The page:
In Lauren Groff’s new collection of stories, Florida’s exuberant energy is channelled through her arresting prose. A place of worn-out air conditioning units, reptile-filled swamps and threatening skies, Groff’s characters are vulnerable and fragile but resilient to nature’s omnipresent power.
Lauren Groff’s new collection of stories, Florida, is both timely and timeless. Timely in that its release coincides with Florida’s recent moment in the cultural spotlight; the Oscar-winning Moonlight and Oscar-nominated The Florida Project both take place across the state’s disparate landscape, from its moonlit beaches to its snake-filled swamps. Timeless because it captures the peninsula’s overbearing pressure on the individual through its rigid social frameworks (particularly against women) and the ever-present threat of its wild nature. Groff’s Florida is not just a place, but a particular kind of energy.
Since her first collection of short stories Delicate Edible Birds (published in 2009), Groff has become best known for her novel Fates and Furies, a deft examination of marriage, loved by critics, readers and even former president Barack Obama. Nearly a decade on, her approach to short form is still refreshing and original.
“I have somehow become a woman who yells” reveals the narrator, a mother, in the opening story ‘Ghosts and Empties’, as she sets out for a nighttime walk, her new method of relaxation. As she wanders her neighbourhood, she spots mothers in illuminated windows “bent like shepherdess crooks, scanning the floor for tiny Legos or half-chewed grapes,” and is perturbed by a “man who hisses nasties as he stands under the light outside a bodega.” Caught between domestic responsibilities and external predators, the spaces in which Groff’s women can flourish feel small.
The theme of loneliness is explored through absence and abandonment. In ‘Dogs Go Wolf’, the most moving story of the collection, two young sisters are inexplicably deserted by their mother, and survive by munching frozen peas and chewing cherry ChapStick. Such an image is characteristic of Groff, who has a tendency to disturb and disarm the reader in equal measure. In ‘The Midnight Zone’ and ‘Yport’, wives are deserted by husbands too preoccupied by work for what they see as domestic trivialities, while in ‘Eyewall’ a daughter sells one of her ovaries for the sake of her father’s career. And in ‘At The Round Earth’s Imagined Corners’ (a story so dense it could be turned into a novel), a sensitive boy named Jude growing up in post-war America is abandoned by his mother and father: “He thought of himself as an island in the middle of the ocean, with no hope of seeing another island in the distance, or even a ship passing by,” writes Groff.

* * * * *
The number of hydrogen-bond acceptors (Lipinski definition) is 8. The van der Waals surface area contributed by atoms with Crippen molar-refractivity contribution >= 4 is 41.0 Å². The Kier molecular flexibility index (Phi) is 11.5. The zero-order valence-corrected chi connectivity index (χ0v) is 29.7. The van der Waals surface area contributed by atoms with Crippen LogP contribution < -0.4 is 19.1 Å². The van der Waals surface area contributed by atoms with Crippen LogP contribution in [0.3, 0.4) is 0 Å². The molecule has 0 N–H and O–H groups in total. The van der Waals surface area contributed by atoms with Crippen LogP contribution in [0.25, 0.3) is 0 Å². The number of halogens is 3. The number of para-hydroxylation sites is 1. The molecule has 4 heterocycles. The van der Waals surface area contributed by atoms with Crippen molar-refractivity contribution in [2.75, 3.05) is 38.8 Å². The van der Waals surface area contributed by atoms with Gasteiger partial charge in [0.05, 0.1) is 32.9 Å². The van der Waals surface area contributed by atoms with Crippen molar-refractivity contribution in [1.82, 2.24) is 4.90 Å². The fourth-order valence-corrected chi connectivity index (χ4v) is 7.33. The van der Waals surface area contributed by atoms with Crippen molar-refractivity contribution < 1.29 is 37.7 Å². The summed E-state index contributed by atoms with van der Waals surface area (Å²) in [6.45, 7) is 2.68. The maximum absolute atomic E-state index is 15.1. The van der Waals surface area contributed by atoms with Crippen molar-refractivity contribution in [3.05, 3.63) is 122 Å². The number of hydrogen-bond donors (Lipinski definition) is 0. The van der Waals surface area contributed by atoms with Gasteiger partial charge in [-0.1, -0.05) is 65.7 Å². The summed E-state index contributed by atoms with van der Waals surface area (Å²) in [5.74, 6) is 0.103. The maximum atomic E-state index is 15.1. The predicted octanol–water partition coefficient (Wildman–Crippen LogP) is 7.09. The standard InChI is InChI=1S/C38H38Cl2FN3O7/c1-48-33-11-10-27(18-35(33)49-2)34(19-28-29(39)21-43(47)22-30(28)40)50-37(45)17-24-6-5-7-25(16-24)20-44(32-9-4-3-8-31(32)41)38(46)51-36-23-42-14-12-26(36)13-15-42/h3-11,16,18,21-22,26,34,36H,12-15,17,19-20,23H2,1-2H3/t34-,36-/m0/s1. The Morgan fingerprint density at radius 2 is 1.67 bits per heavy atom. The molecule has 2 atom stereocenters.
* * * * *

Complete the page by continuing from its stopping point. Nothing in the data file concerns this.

Human loneliness is sharply contrasted with the unruliness of nature. In Groff’s stories, we are introduced to Florida’s natural environment as “feral cats dart underfoot” and “bird-of-paradise flowers poke out of the shadows,” while the overbearing smell of “oak dust, slime mold, camphor” pours out from the page. Lizards do “push-ups on the sidewalk” and houses border swamps “that [boil] with unnamed species of reptiles.” These visceral descriptions of natural life, scattered throughout Groff’s prose, provide a backdrop that is as sweet and perfumed as it is menacing.
But it is the storms that threaten the most. Here, Groff is less interested in their material devastation, but rather their role as signifiers of humanity’s smallness. In ‘Salvador’, a story of a woman caught in a furious rainstorm, the narrator writes: “Worse than being in the storm was not knowing what the storm was doing,” a brutal reminder of man’s helplessness against the fury of nature. It is in this space, where Groff reveals the chasm between our solipsism and the indifference of the universe, that the author’s prose reaches its peaks: “The moon is, in fact, laughing. But it is not laughing at us, we lonely humans, who are far too small and our lives far too fleeting for it to give us any notice at all,” she writes.
Groff fails to sustain the blistering energy of her first three stories (‘Ghosts and Empties’, ‘At The Round Earth’s Imagined Corners’, ‘Dogs Go Wolf’) throughout the collection. Her weaker stories prioritise dialogue over narrative, and in the final story, ‘Yport’, the glaring overuse of the word ‘beautiful’ detracts from what is an unsparing and humorous portrait of the complications of parenting.
But even in her less polished stories, Groff’s ability to animate that seat of artistic delight that sits between our shoulder blades (to paraphrase Vladimir Nabokov), through a single line, is mesmerising. Her prose is mercurial, as balmy and lethargic as Florida’s heat, as surprising and volatile as its winds. It gets under your skin.
Florida by Lauren Groff is published by Riverhead Books, $27 (£20.45).